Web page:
A Commentary by Lawrence Kudlow
President Obama is crowing about his small-business bill, signed into law on Monday. "It was critical that we cut taxes and made more loans available to entrepreneurs," he said. Trouble is, small businesses and community banks don't want Obama's $30 billion program. That's right. They don't want it.
An AP story quotes community bankers who do not want the Treasury Department or other federal agencies to own stock in their banks. They know the regulatory takeover risk that will come with this program. Next thing you know, the government will order banks to make unaffordable mortgages available to low-income folks, or perhaps force business loans on the basis of race or gender.
"We have taken a strategic decision not to have our primary regulator, the government, also be a partner in our bank," said William Chase Jr., CEO of Triumph Bank in Memphis, Tenn. The upshot is that Obama's whacky $30 billion mini-TARP is likely to be rejected by the vast majority of small banks. They took a look at the TARPed-up regulation overhanging the big banks, and they don't want any part of it.
Triumph's Chase also said that his "business customers are mired in uncertainty and are reluctant to invest in their businesses." Chase is onto something. According to the National Federation of Independent Business (NFIB), only 4 percent of small-business owners surveyed in August cited a lack of financing as their top business problem. And a full 91 percent say all their credit needs are met.
So what's the real problem? It's the economy, stupid. And it will get worse should the entire George W. Bush tax-cut plan, including the alternative minimum tax, wind up in flames at year-end. If the Bush rates expire, an already sluggish recovery will be doomed. That's the real issue.
But Obama thinks his $30 billion mini-TARP will do the trick. Most folks may not know it, but as part of this plan, the Treasury would buy stock in the community banks that qualify, with those banks having to pay an annual dividend of 5 percent to the government. If those banks make loans to small businesses, the dividend payment might drop to 4 percent. But if they don't use the money for loans, the dividend payment becomes a penalty at 7 percent. That amounts to Treasury control of the small banks that play this silly game.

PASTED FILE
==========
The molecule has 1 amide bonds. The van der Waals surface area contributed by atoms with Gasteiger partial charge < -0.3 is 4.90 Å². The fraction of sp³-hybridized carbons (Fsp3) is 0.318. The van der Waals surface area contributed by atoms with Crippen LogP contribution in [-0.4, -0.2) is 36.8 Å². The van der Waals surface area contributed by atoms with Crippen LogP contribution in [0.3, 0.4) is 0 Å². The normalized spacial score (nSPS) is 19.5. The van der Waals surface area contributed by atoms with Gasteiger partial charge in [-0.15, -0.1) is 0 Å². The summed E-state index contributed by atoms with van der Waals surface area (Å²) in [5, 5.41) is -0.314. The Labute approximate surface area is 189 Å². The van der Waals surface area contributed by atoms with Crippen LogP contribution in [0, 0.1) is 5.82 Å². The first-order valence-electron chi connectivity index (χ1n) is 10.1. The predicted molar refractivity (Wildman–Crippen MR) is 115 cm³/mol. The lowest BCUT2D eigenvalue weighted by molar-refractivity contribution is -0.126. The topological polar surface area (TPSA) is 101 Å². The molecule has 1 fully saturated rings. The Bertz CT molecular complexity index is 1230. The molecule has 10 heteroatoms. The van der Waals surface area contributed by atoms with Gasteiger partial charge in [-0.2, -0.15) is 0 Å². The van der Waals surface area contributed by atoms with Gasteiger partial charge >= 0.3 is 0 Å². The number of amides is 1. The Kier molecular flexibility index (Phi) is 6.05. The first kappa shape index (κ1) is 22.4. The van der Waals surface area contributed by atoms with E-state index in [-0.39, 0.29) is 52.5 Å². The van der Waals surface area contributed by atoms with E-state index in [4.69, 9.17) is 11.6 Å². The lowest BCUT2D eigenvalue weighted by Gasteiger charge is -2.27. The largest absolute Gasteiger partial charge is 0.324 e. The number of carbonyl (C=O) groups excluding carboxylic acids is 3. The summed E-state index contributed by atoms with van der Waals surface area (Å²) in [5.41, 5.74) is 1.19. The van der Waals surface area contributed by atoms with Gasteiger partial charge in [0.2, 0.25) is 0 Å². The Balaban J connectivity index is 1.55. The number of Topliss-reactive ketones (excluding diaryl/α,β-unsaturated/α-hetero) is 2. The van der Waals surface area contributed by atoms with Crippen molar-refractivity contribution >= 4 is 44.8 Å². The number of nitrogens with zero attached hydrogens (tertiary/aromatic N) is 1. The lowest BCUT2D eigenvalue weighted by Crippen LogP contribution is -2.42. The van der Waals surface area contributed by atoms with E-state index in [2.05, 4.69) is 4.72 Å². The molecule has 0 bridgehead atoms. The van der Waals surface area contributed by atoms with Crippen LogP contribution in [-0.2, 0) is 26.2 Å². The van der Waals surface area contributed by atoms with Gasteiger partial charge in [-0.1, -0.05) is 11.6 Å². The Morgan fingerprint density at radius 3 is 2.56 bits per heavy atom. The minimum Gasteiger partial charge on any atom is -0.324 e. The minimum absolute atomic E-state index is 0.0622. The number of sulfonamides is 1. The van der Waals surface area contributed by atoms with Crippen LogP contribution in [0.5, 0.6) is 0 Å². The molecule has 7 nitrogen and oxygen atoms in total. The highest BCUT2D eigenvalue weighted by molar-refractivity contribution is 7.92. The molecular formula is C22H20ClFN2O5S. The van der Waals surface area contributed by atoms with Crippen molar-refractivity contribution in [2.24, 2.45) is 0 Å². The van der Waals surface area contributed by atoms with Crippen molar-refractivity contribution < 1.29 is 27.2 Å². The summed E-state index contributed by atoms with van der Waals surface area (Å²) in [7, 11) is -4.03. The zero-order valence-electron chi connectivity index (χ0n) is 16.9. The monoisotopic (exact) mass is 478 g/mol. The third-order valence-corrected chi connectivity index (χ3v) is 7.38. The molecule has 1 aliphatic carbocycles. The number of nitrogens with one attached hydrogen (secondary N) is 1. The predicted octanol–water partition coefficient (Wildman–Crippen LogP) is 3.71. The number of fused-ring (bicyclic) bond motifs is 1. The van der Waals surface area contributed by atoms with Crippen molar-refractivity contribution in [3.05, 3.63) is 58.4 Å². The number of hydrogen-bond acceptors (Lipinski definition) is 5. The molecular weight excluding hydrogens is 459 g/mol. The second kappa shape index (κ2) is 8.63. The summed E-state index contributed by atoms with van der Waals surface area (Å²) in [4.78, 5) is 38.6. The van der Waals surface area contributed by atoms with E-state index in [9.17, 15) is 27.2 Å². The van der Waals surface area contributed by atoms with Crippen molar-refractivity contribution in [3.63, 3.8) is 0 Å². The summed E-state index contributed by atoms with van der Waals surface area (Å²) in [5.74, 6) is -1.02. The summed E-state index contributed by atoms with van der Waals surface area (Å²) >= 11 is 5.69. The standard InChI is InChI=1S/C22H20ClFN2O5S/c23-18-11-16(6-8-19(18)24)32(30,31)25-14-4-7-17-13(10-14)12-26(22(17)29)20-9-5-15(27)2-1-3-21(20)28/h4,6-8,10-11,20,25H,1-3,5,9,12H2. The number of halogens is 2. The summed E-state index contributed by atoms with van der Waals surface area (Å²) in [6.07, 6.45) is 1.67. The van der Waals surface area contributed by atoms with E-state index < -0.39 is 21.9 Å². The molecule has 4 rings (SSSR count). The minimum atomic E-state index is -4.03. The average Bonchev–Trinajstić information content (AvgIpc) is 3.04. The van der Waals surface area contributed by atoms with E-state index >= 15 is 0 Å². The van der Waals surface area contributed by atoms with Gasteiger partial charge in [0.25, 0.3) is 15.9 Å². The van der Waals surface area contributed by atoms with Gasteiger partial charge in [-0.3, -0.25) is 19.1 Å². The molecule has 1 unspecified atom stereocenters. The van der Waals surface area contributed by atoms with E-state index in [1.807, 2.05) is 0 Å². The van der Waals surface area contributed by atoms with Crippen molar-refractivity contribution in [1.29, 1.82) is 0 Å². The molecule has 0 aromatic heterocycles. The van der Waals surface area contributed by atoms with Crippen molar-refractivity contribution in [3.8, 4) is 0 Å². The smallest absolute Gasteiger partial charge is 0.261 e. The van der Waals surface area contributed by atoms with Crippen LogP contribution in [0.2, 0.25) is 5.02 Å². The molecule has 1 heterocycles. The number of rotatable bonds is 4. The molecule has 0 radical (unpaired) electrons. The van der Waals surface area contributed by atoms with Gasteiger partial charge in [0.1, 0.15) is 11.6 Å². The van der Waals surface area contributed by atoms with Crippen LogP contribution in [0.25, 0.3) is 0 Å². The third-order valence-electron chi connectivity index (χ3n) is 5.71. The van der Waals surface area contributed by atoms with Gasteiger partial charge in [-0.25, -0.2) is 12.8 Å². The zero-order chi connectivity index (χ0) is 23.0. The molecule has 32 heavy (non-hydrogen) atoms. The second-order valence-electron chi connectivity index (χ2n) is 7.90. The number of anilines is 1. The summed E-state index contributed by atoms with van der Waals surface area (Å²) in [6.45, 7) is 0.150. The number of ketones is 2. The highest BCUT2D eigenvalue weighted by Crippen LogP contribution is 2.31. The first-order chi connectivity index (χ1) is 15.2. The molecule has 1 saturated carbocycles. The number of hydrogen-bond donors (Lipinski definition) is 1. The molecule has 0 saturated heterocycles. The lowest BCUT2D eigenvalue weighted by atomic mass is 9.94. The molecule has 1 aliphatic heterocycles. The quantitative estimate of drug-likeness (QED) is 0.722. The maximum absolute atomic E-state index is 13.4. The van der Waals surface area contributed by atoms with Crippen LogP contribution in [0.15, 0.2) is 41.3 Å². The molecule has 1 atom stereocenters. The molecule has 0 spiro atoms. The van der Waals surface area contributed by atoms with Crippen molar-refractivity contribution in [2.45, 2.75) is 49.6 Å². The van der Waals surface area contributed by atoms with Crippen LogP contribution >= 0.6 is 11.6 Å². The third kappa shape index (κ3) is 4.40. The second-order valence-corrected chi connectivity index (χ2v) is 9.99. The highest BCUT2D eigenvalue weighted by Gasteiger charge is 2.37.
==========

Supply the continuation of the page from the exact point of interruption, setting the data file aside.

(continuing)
Who in their right mind would sign up for this? This is government-planning intervention almost beyond belief.
Now, the Obama plan includes some tiny targeted tax cuts for capital gains and faster business depreciation. But why not universalize those ideas for all businesses on a permanent basis, instead of just small-ball targeting? If you believe those investment-related tax cuts will work for a year for small businesses, why not believe they will work permanently for all businesses?
Just lower the cost of capital and raise the investment return permanently to reignite sagging animal spirits in the economy. Then let markets -- not government planners -- make the final decisions.
Another business-tax point: In the Pledge to America, the GOP House leadership unnecessarily plays small ball with its own small-business tax plan. The Republicans want a tax deduction equal to 20 percent of small-business income. But they would be much better advised to take a big-bang approach that would lower the marginal tax rate on all business profits, large, medium and small. Take the top rate of 35 percent down to 15 percent or 20 percent. Better yet, replace the corporate-profits tax for all businesses with a sales tax net of all investment expenses. This would end the double tax on business capital and provide new tax-rate incentives.
And one other bee in my bonnet: Republicans should support a 5.25 percent tax holiday on the repatriation of $1 trillion in U.S. corporate profits that reside overseas. This Bush-era idea worked in 2005 by bringing about $350 billion of new investment into the United States. And the stakes are even higher now. At the lower tax rate, American firms will bring their money home. Since some portion of that new money will go into new investment and job hires, this plan will pay for itself.
So I encourage the GOP to think big on business taxes, not small. And also to think big on major flat-tax reform to radically simplify the crazy IRS system, slash the marginal rate and broaden the base to get rid of all special-interest tax subsidies.
Let free-enterprise know that change is really coming.
COPYRIGHT 2010 CREATORS SYNDICATE INC.
Views expressed in this column are those of the author, not those of Rasmussen Reports.
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